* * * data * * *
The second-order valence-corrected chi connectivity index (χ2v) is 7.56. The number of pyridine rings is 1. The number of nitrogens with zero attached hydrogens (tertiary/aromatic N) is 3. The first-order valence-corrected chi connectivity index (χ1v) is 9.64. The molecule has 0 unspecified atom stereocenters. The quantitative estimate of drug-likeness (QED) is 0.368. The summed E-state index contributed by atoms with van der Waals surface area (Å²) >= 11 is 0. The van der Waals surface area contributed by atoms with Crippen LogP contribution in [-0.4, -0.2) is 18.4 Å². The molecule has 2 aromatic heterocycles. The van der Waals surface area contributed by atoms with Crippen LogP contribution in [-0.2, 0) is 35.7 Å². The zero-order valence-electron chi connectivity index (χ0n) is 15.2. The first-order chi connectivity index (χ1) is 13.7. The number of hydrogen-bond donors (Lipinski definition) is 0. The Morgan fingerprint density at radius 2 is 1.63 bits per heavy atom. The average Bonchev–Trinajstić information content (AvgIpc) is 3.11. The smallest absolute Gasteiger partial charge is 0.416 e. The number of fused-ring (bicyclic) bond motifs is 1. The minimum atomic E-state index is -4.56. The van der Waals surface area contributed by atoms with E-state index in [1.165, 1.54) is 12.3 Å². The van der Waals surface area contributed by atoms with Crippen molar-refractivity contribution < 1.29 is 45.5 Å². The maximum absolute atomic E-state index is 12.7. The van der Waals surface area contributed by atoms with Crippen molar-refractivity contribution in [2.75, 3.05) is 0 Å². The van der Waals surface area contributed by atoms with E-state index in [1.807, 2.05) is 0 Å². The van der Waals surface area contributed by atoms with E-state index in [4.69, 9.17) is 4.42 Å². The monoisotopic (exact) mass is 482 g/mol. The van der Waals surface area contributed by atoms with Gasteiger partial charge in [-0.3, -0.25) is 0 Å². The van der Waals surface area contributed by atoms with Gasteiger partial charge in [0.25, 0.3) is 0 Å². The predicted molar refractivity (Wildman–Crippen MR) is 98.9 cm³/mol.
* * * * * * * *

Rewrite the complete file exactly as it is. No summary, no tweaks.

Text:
The second-order valence-corrected chi connectivity index (χ2v) is 7.56. The number of pyridine rings is 1. The number of nitrogens with zero attached hydrogens (tertiary/aromatic N) is 3. The first-order valence-corrected chi connectivity index (χ1v) is 9.64. The molecule has 0 unspecified atom stereocenters. The quantitative estimate of drug-likeness (QED) is 0.368. The summed E-state index contributed by atoms with van der Waals surface area (Å²) >= 11 is 0. The van der Waals surface area contributed by atoms with Crippen LogP contribution in [-0.4, -0.2) is 18.4 Å². The molecule has 2 aromatic heterocycles. The van der Waals surface area contributed by atoms with Crippen LogP contribution in [-0.2, 0) is 35.7 Å². The zero-order valence-electron chi connectivity index (χ0n) is 15.2. The first-order chi connectivity index (χ1) is 13.7. The number of hydrogen-bond donors (Lipinski definition) is 0. The Morgan fingerprint density at radius 2 is 1.63 bits per heavy atom. The average Bonchev–Trinajstić information content (AvgIpc) is 3.11. The smallest absolute Gasteiger partial charge is 0.416 e. The number of fused-ring (bicyclic) bond motifs is 1. The minimum atomic E-state index is -4.56. The van der Waals surface area contributed by atoms with E-state index in [1.165, 1.54) is 12.3 Å². The van der Waals surface area contributed by atoms with Crippen molar-refractivity contribution < 1.29 is 45.5 Å². The maximum absolute atomic E-state index is 12.7. The van der Waals surface area contributed by atoms with Crippen molar-refractivity contribution in [2.75, 3.05) is 0 Å². The van der Waals surface area contributed by atoms with E-state index in [1.807, 2.05) is 0 Å². The van der Waals surface area contributed by atoms with E-state index in [4.69, 9.17) is 4.42 Å². The monoisotopic (exact) mass is 482 g/mol. The van der Waals surface area contributed by atoms with Gasteiger partial charge in [-0.3, -0.25) is 0 Å². The van der Waals surface area contributed by atoms with Gasteiger partial charge in [0.25, 0.3) is 0 Å². The predicted molar refractivity (Wildman–Crippen MR) is 98.9 cm³/mol.